I am shouting too, following my mother's pink dress through the blur of traffic until I lose her and begin to scream. She's gone, swallowed up by a monstrous metal sea -- but then she is running back waving Lizzie in her hand, tossing the doll into my lap as she slides into the front seat and grabs the wheel.

"That was close," she laughs. My father stirs but does not wake up. The car jolts ahead. "What an adventure for Lizzie!" my mother is saying, fishing in her purse for a dollar. I hold Lizzie tightly against my chest, unable to speak. I don't have the words to say it. That my mother, who forced me to finish every hated beet on my plate at lunch, who washed my mouth out with soap for using a crude playground word for "number two," is also my champion, my heroine, my savior. And I won't have the words for another 30 years, until my own daughter holds up a stuffed toy to the window (a hippo, wearing a green shirt), and I remember.

These flashbacks -- I can't think of a better word for them -- formed a parallel history, brighter than the narrative of darkness I'd carried with me into adulthood. The child I once was did know affection and kindness alongside their opposites, small acts of love like cherries in winter. Only moments, perhaps, but as real as the rest of it. These were the moments I wanted to capture not just as an individual soul, remembering, but as a writer.

In my new novel, a young woman plays piano in a hotel lounge, has a love affair with the wrong person, travels to a remote outpost in Canada, discovers both cruelty and kindness in the world, grows up. Her life is shaped by her past, but the past is only part of the story. The characters speaking to me today are people I don't know as well, people who reveal themselves to me as I write. Just as, every day, the child whose birth changed my body and my life reveals another facet of the world, hands me something astonishing -- and beautifully ordinary -- to make into story.

Saturday, January 11, 2014

Finding my way back to the page after the distraction of the holidays.  Writing the word "distraction" just now, I wonder why I look at it that way.  I actually enjoyed a lot - if not all - of it.  Time with family and friends.  Time to create a "alternative rock holiday" Pandora station (wow, I'd forgotten about that crazy Bob Dylan cover of "Must Be Santa").  Time to string up lights all over the house, wear sparkly vintage jewelry, pick out presents - especially books - for people I love.  And time to cheerfully imbibe things I usually regard with a wary eye: sugar cookies with a frightening amount of weirdly colored icing, chunky gingerbread persons, cocoa with a hot splash of brandy and, oh, why not, a small Mt. Kilimanjaro of whipped cream on top. There were parties and feasts and get-togethers and events...and during that time, I didn't write a word.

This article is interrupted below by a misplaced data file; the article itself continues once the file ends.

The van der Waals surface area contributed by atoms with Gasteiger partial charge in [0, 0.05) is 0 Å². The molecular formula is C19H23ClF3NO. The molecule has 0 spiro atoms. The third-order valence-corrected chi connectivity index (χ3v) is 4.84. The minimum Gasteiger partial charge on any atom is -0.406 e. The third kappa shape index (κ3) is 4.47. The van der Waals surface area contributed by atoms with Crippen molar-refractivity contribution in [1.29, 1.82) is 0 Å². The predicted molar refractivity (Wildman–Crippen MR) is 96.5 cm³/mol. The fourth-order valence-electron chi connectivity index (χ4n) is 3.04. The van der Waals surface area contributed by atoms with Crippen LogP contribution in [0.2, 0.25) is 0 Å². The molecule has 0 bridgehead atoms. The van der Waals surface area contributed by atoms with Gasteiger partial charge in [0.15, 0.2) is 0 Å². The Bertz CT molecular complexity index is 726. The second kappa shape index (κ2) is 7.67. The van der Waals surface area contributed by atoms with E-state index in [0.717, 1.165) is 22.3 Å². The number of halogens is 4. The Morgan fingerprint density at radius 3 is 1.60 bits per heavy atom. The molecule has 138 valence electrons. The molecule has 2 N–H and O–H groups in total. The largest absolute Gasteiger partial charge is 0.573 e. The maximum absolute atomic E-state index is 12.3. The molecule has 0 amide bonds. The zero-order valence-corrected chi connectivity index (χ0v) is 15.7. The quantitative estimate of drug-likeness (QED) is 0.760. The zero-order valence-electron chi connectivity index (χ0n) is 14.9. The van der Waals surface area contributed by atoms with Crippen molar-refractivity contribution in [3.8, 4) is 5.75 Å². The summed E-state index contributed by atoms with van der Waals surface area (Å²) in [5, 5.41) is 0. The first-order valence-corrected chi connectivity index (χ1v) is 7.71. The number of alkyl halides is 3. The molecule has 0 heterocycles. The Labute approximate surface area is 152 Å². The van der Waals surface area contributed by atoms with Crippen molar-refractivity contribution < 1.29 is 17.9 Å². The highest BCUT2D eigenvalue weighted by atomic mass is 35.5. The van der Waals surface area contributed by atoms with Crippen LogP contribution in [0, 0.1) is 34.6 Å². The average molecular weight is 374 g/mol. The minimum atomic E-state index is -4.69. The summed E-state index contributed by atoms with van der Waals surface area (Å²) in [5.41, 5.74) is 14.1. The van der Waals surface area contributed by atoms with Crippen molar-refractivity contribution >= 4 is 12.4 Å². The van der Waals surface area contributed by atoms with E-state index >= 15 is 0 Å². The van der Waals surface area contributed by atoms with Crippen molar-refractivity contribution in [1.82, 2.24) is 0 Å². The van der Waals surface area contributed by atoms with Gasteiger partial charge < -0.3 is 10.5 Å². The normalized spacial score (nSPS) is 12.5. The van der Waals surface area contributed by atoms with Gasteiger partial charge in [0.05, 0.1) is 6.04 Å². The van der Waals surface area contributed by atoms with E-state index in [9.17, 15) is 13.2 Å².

There is a feeling many writers have, that missing too many days of writing means failure.  A fear that the flames must be stoked each day or the fire will go out for good.  What I have found, though, is occasional breaks are good.  Especially if those breaks involve music, dancing, laughing - or walking alone in the snow. It's important to nurture the celebratory part of us, to let go of daily obligations and submit to the seasonal whirl. The fire may dwindle, but creativity doesn't roar 365 days of the year.  Sometimes it smolders for a time, while the conscious mind is elsewhere.  Coming back after the break, tending it gingerly, I find it flares up again.  I also find that I see new things in the writing as I re-engage, things I hadn't noticed before that need to be changed, ideas that take the work in a different and exciting direction.

How about you?  How do you find your way back to writing after a break?  What do you see in the work when you come back?  Whatever you find, I hope it surprises, enlightens, inspires you: and I hope your new year starts off with a sense of good things to come.  Stay warm!